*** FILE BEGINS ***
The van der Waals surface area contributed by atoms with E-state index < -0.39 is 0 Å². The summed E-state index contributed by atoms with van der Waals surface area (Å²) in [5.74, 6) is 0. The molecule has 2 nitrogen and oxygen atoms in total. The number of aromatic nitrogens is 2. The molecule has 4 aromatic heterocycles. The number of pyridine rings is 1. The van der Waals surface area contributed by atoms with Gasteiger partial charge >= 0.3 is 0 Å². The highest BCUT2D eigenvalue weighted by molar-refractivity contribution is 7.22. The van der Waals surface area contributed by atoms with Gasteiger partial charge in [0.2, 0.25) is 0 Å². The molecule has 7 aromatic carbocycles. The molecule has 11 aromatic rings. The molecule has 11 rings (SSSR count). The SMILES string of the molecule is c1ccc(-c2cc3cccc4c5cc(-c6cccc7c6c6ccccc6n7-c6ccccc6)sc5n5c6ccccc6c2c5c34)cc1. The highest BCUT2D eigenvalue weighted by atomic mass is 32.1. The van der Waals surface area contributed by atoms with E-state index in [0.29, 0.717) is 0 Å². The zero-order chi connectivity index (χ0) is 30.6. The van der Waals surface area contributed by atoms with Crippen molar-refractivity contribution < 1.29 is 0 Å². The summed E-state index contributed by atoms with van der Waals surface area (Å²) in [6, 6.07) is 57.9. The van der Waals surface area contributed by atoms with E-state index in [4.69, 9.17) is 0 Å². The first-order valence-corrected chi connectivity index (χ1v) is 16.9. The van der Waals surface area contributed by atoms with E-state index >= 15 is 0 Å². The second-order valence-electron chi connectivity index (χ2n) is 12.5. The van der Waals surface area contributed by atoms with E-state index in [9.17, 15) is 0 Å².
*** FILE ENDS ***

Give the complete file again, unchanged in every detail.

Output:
The van der Waals surface area contributed by atoms with E-state index < -0.39 is 0 Å². The summed E-state index contributed by atoms with van der Waals surface area (Å²) in [5.74, 6) is 0. The molecule has 2 nitrogen and oxygen atoms in total. The number of aromatic nitrogens is 2. The molecule has 4 aromatic heterocycles. The number of pyridine rings is 1. The van der Waals surface area contributed by atoms with Gasteiger partial charge >= 0.3 is 0 Å². The highest BCUT2D eigenvalue weighted by molar-refractivity contribution is 7.22. The van der Waals surface area contributed by atoms with Gasteiger partial charge in [0.2, 0.25) is 0 Å². The molecule has 7 aromatic carbocycles. The molecule has 11 aromatic rings. The molecule has 11 rings (SSSR count). The SMILES string of the molecule is c1ccc(-c2cc3cccc4c5cc(-c6cccc7c6c6ccccc6n7-c6ccccc6)sc5n5c6ccccc6c2c5c34)cc1. The highest BCUT2D eigenvalue weighted by atomic mass is 32.1. The van der Waals surface area contributed by atoms with E-state index in [0.29, 0.717) is 0 Å². The zero-order chi connectivity index (χ0) is 30.6. The van der Waals surface area contributed by atoms with Crippen molar-refractivity contribution < 1.29 is 0 Å². The summed E-state index contributed by atoms with van der Waals surface area (Å²) in [6, 6.07) is 57.9. The van der Waals surface area contributed by atoms with E-state index in [4.69, 9.17) is 0 Å². The first-order valence-corrected chi connectivity index (χ1v) is 16.9. The van der Waals surface area contributed by atoms with E-state index >= 15 is 0 Å². The second-order valence-electron chi connectivity index (χ2n) is 12.5. The van der Waals surface area contributed by atoms with E-state index in [9.17, 15) is 0 Å².